No damages for nuclear test victims

Click to follow
The Independent Online
A FIGHT for compensation by British nuclear test veterans ground to a halt yesterday when the European Court of Human Rights threw out their latest legal challenge.

A split decision by nine European judges to reject two test-case actions means the campaign has nowhere obvious left to go. Some veterans say this is effectively the end, while others vow to fight on.

The two men involved in the action have consistently claimed that their lives were ruined by being forced to witness nuclear tests at Christmas Island in the Pacific in 1957, and that they were used as human guinea pigs. They had been hoping for compensation of up to pounds 100,000 each.

Edward Egan, 59, from Glasgow and Ken McGinley, from Paisley, were granted leave to take the Ministry of Defence to the Strasbourg court last year, claiming that the government had covered up vital documents which could have won them earlier compensation or a war pension. The veterans' full case has never been tested in the British courts, largely because of a lack of available evidence.

Yesterday Mr Egan said he was "bitterly disappointed" by the decision, adding that it would probably mark the end of his 38-year fight for recognition of his suffering. "It is not only the end of the road for me, it is the end of the road for the thousands of other people who were hoping that this would set a precedent," he said, speaking from home. He was too ill to travel to Strasbourg for yesterday's court hearing.

"If there was another place to take the case I would take it on further, but I don't think there is anywhere to go after this," he said. "It's the widows and the children I feel really sorry for."

Mr Egan and Mr McGinley were among about 22,000 British servicemen and 1,000 civilians who witnessed nuclear explosions in the South Pacific and Australia. At Christmas Island, where a total of six bombs were detonated, they say the servicemen were ordered to line up in the open, with no protection against the blast, which was only about 20 miles away.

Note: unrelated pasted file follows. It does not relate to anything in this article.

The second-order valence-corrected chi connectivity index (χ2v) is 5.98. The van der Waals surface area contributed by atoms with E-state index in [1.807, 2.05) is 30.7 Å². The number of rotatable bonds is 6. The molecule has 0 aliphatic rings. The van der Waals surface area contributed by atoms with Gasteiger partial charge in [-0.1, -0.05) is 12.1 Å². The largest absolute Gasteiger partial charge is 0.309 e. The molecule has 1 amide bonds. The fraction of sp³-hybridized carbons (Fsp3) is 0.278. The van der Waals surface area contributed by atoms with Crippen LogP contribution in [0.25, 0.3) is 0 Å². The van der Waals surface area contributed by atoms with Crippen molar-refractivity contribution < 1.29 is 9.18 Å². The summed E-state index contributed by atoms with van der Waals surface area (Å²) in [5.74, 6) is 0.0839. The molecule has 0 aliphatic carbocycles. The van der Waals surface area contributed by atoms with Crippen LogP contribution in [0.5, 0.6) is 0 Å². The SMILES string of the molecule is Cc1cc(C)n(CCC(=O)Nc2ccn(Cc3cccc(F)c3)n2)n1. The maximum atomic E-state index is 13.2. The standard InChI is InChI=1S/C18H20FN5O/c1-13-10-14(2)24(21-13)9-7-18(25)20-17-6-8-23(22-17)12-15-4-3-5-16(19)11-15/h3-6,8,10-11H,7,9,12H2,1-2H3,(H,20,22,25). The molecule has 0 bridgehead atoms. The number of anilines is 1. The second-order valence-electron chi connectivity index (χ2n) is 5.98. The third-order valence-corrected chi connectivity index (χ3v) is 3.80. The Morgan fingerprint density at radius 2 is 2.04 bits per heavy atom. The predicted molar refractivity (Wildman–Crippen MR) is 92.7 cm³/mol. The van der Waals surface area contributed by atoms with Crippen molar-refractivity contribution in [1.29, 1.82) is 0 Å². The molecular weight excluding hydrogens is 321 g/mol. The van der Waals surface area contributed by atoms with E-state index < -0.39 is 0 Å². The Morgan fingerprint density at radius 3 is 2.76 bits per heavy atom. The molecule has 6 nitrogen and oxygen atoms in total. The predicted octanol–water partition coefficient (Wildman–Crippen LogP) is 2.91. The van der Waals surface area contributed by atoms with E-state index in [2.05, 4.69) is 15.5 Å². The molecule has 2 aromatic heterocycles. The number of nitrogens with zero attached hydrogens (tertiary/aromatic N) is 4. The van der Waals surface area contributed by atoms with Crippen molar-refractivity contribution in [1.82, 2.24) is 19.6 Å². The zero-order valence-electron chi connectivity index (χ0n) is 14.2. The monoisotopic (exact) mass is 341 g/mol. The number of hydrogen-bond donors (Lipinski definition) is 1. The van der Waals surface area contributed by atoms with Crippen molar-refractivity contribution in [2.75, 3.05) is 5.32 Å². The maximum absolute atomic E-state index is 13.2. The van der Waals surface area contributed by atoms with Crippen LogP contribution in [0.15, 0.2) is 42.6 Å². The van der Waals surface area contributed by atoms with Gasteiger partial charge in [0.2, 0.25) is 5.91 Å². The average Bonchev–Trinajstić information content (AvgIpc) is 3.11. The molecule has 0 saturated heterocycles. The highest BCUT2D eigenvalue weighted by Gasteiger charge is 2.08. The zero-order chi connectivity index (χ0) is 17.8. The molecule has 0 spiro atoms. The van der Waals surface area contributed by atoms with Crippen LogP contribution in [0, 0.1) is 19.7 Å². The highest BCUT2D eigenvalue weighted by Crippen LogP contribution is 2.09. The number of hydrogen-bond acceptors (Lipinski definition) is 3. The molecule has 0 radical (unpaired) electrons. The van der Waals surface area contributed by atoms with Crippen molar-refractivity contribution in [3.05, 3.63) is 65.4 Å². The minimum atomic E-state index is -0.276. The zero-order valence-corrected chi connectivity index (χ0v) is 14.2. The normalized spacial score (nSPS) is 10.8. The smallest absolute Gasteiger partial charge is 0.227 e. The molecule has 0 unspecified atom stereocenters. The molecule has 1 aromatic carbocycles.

"I was in hospital at the time, and they brought me out and told me to sit on the deck of the ship. I had no warning. I was just told I was going on an expedition and I would never see anything else like it in my life," said Mr Egan, who was then an 18-year-old naval rating. "That was certainly true. I've never seen anything like it, and I wouldn't wish it on anyone else. I remember seeing the blast every day, you couldn't forget it."

He said that exposure to the radiation had caused him a multitude of health problems, ranging from osteoporosis in his hips and back, the loss of a lung, and a heart attack he suffered when aged only 42. "The most tragic thing is that it goes right through my family. My daughter and granddaughter have been affected as well," said Mr Egan.

Mr McGinley, who was in Strasbourg yesterday, says the radiation from the tests left him sterile, and caused him arthritis, skin and kidney problems. He is chairman of the British Nuclear Test Veterans' Association, which was set up in 1983 to fight for compensation. The group alleges that witnesses were deliberately exposed to radiation to see how their bodies would react.

Peter Fletcher, vice-chairman of the association and a veteran of the very first test in 1952, admitted yesterday that they must now go "back to the drawing board". But he added: "I for one certainly won't give up."

Announcing yesterday's result, Judge Rudolf Bernhardt said that it had not been shown that any documents existed which could have proved the mens' case, while stressing that the court had no jurisdiction to consider allegations of lack of protection offered to the men during the tests. Four out of the nine judges sitting at the case, however, dissented from its findings. No reasons were given.

John Spellar, Parliamentary Under-Secretary for Defence, welcomed the ruling. "The documents which we have provided both before and during the court case clearly demonstrate that the great majority of servicemen present at the tests were in a safe position - too far from the nuclear detonations to receive any measurable radiation dose," he said.

Mr Egan, however, remains uncompromising. "I have this sickness, the government don't, and so they are not bothered," he said.